The Jesus Trail is one of Israel’s many hiking trails. It covers 40 miles, from Nazareth, the town where Jesus grew up, to Capernaum, on the shore of the Sea of Galilee, where Jesus based his ministry. The Jesus Trail was established in 2007, and in May of 2018 I walked it. This week’s TB&TS program has a few observations and some audio clips about the archaeological sites that are along The Jesus Trail.
The Jesus Trail conjures up visions of walking grassy paths through olive groves, where you can almost see the dusty footprints of the apostles. Our experience was a little different. We did the trail in four days, in unseasonable heat. We visited two archaeological sites along the way. Following are photos from our 4 days on The Jesus Trail.
From the Book & The Spade archives, the story of an important ancient Christian document that has been largely overlooked by most scholars and is totally unknown to most contemporary Christians. Ten years ago we talked with William Varner, professor of Biblical Studies at The Master’s College in Santa Clarita, California.
The Didache may be older than some of the later books of the New Testament, and speaks with apostolic authority, even though it was not included in the New Testament canon.
Having just visited Nazareth, but without enough time to visit the important archaeological sites, I decided to go back to the archives and bring out the 2015 interview that I did with Ken Dark, of Reading University, who has been investigating a unique archaeological site right across the street from the Church of the Annunciation, in the center of Nazareth.
It’s difficult to say whether this site could possibly be the childhood home of Jesus, but Dark believes that the Byzantine Christians who revered this site, believed it was the home of Jesus.
At the end of our recent Book & The Spade Israel tour, I had a chance to sit down and talk with Israeli archaeologist Mordecai Aviam about two of the big projects that he’s working on. We did the interview in his office at Kinneret College, on the southern shore of the Sea of Galilee, where he is senior lecturer in the Department of the study of the Land of Israel.
The first half of the interview covers his research into Byzantine churches of the Galilee, pagan populations that became Christian when Christianity became the religion of the Roman Empire. He is in the middle of excavating a number of the church sites, looking for mosaics that give information about church history.
The second half of the interview covers the recently begun excavation of el-Araj, a site along the northern shore of the Sea of Galilee, which may be the New Testament city of Bethsaida. For 30 years the nearby site of et-Tel has borne the Bethsaida identification, but there are issues with et-Tel and el-Araj has compelling discoveries which may indicate it is the real Bethsaida.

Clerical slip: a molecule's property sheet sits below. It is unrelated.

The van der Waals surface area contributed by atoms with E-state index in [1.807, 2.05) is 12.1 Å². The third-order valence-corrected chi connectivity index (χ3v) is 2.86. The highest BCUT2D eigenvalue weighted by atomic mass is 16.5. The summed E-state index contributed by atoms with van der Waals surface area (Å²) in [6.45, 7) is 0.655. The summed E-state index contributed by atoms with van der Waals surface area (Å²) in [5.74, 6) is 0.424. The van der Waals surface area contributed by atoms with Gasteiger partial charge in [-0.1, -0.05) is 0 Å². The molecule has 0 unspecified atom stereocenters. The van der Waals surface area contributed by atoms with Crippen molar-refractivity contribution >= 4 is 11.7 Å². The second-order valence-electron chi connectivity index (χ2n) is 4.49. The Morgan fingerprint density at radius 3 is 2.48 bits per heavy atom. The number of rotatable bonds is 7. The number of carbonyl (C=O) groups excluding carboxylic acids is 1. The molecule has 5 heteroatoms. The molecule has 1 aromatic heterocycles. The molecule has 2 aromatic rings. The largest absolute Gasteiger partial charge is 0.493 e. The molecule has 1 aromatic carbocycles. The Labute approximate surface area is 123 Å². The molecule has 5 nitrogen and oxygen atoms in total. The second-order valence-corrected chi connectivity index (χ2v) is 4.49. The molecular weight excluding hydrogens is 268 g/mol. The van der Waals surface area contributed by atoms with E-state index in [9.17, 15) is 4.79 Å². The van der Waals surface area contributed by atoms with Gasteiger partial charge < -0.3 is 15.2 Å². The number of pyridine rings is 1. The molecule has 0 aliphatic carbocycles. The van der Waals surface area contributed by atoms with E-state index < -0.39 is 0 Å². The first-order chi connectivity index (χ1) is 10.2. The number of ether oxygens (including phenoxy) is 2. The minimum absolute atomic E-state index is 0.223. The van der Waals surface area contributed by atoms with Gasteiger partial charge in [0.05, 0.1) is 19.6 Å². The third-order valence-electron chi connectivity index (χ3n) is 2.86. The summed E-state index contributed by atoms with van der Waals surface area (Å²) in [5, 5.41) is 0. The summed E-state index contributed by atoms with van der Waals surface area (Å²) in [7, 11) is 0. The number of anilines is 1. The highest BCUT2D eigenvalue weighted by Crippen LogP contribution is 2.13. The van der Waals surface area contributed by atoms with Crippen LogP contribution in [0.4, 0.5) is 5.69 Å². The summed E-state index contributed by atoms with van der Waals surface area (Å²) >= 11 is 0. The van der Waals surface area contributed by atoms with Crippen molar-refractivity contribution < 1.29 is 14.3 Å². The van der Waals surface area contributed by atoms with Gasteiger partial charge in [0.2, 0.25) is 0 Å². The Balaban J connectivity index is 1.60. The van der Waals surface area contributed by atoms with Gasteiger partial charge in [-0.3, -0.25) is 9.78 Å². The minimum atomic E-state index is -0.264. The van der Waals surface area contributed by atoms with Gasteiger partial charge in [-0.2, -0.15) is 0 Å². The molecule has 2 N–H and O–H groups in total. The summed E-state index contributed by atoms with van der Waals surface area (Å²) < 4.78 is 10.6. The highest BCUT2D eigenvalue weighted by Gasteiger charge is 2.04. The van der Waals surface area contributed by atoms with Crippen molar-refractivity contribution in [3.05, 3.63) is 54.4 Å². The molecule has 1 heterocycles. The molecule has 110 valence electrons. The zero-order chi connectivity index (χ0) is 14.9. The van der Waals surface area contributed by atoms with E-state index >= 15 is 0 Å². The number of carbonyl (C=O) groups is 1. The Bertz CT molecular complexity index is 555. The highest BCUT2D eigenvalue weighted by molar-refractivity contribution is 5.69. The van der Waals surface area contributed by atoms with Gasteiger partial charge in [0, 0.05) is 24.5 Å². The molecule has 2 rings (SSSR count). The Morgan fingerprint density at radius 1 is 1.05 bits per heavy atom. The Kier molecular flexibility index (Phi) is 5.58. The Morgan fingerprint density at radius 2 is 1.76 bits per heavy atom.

In preparation for a two and a half week trek to Israel, and in recognition of the latest issue of ARTIFAX magazine, I talked with my ARTIFAX co-editor Clyde Billington about some of the news digests items that hadn’t yet been mentioned on our program. So we have three programs that have been posted online and sent out via RSS with all kinds of archaeological tidbits about what’s been happening in the world of biblical archaeology.
And it’s fair to say that the titles of the three programs just scratch the surface of what’s been reported in biblical archaeology lately:
- #1615 – “Megiddo and Caesarea Update”
#1616 – “What Happened to the Ark of the Covenant”
#1617 – “Negev Desert Archaeology News”
I hope to bring back from Israel more news of biblical archaeology and post it in the weeks ahead. Stay tuned.
An Archaeology Study Bible is a great resource for Bible study, drawing together information on all of the biblical background and perspective that enlivens our understanding of the biblical accounts and the biblical world.
And now there are two such resources. The new ESV Archaeology Study Bible, published by Crossway, joins the NIV Archaeology Study Bible published about a dozen years ago by Zondervan. In my mind they are different enough that you will enjoy having both, if that is your interest.
In these two programs we talk with one of the main editors, John Currid, of Reformed Theological Seminary, about how the project came together, what’s unique about this particular volume, and about some of his own archaeological experiences along the north shore of the Sea of Galilee, and along the Mediterranean Coast at ancient Carthage.
We are sorry to report the passing of James Strange, a professor of religious studies at the University of South Florida, and an archaeologist associated with work at Sepphoris (4 miles from Nazareth) and Qumran (where the Dead Sea Scrolls were discovered). He died March 23, 2018. He was 80 years old.
We have several programs in our archives with professor Strange. This program was recorded in 2000, when the Israel Antiquities Authority presented a display of the Dead Sea Scrolls at the Field Museum in Chicago. There were a number of lectures in association with this event, and at the particular lecture professor Strange reported on the archaeological background of Khirbet Qumran, near where the Dead Sea Scrolls were found.